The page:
Natural Law Theories in the Early Enlightenment

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Cambridge University Press, Sep 14, 2000 - Political Science - 246 pages
This major addition to Ideas in Context examines the development of natural law theories in the early stages of the Enlightenment in Germany and France. T. J. Hochstrasser investigates the influence exercised by theories of natural law from Grotius to Kant, with a comparative analysis of the important intellectual innovations in ethics and political philosophy of the time. Hochstrasser includes the writings of Samuel Pufendorf and his followers who evolved a natural law theory based on human sociability and reason, fostering a new methodology in German philosophy. This book assesses the first histories of political thought since ancient times, giving insights into the nature and influence of debate within eighteenth-century natural jurisprudence. Ambitious in range and conceptually sophisticated, Natural Law Theories in the Early Enlightenment will be of great interest to scholars in history, political thought, law and philosophy.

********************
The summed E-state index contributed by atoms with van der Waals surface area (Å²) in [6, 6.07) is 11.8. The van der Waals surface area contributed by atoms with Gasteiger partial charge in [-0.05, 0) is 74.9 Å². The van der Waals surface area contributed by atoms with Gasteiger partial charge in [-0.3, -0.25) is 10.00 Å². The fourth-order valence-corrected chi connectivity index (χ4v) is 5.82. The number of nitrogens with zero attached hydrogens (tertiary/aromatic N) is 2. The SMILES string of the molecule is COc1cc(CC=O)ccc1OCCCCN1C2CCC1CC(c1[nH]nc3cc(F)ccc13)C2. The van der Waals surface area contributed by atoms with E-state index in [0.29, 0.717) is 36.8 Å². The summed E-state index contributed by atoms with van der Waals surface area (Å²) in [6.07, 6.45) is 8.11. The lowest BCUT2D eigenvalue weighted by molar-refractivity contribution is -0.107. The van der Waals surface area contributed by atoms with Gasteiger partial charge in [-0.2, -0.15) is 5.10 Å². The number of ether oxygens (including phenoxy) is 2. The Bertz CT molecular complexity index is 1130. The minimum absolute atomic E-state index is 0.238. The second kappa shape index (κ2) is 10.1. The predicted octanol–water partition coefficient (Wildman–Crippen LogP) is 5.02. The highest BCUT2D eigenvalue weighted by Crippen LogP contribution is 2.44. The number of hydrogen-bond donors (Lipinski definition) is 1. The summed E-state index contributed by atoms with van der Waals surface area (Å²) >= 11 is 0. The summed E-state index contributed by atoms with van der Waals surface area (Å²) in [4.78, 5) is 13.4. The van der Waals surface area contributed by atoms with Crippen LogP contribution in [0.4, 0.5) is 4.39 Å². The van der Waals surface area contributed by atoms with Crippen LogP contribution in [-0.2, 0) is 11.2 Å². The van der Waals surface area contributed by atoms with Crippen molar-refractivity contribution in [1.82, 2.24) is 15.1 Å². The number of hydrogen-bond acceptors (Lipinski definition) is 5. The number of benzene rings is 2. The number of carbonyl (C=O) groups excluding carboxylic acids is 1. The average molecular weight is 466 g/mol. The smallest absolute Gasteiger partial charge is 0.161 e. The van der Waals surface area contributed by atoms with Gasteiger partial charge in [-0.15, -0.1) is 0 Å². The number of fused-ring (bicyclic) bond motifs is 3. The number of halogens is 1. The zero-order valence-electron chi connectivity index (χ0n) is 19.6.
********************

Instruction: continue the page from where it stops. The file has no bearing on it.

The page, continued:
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Pufendorfs defence of De Jure Naturae et Gentium
a comparison of Leibniz and Pufendorf
CHAPER 4 Christian Thomasius and the development of Pufendorfs natural jurisprudence
CHAPTER 5 Natural law theory and its historiography in the era of Christian Wolff
the end of the history of morality in Germany
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